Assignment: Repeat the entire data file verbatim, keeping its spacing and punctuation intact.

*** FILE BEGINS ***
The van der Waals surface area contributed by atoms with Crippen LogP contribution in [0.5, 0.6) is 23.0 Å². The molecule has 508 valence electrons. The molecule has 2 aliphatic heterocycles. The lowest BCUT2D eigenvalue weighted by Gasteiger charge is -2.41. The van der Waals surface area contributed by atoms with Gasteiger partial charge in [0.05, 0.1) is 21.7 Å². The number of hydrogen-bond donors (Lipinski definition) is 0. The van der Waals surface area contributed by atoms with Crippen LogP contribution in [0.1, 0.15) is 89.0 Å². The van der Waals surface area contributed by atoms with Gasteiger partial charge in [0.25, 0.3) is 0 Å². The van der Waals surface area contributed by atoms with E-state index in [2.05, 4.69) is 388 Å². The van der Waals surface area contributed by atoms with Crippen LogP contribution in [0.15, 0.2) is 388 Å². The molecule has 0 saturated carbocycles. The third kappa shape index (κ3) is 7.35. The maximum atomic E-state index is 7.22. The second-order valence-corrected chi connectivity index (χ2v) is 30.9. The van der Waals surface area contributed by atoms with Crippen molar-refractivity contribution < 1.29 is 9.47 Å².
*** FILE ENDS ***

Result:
The van der Waals surface area contributed by atoms with Crippen LogP contribution in [0.5, 0.6) is 23.0 Å². The molecule has 508 valence electrons. The molecule has 2 aliphatic heterocycles. The lowest BCUT2D eigenvalue weighted by Gasteiger charge is -2.41. The van der Waals surface area contributed by atoms with Gasteiger partial charge in [0.05, 0.1) is 21.7 Å². The number of hydrogen-bond donors (Lipinski definition) is 0. The van der Waals surface area contributed by atoms with Crippen LogP contribution in [0.1, 0.15) is 89.0 Å². The van der Waals surface area contributed by atoms with Gasteiger partial charge in [0.25, 0.3) is 0 Å². The van der Waals surface area contributed by atoms with E-state index in [2.05, 4.69) is 388 Å². The van der Waals surface area contributed by atoms with Crippen LogP contribution in [0.15, 0.2) is 388 Å². The molecule has 0 saturated carbocycles. The third kappa shape index (κ3) is 7.35. The maximum atomic E-state index is 7.22. The second-order valence-corrected chi connectivity index (χ2v) is 30.9. The van der Waals surface area contributed by atoms with Crippen molar-refractivity contribution < 1.29 is 9.47 Å².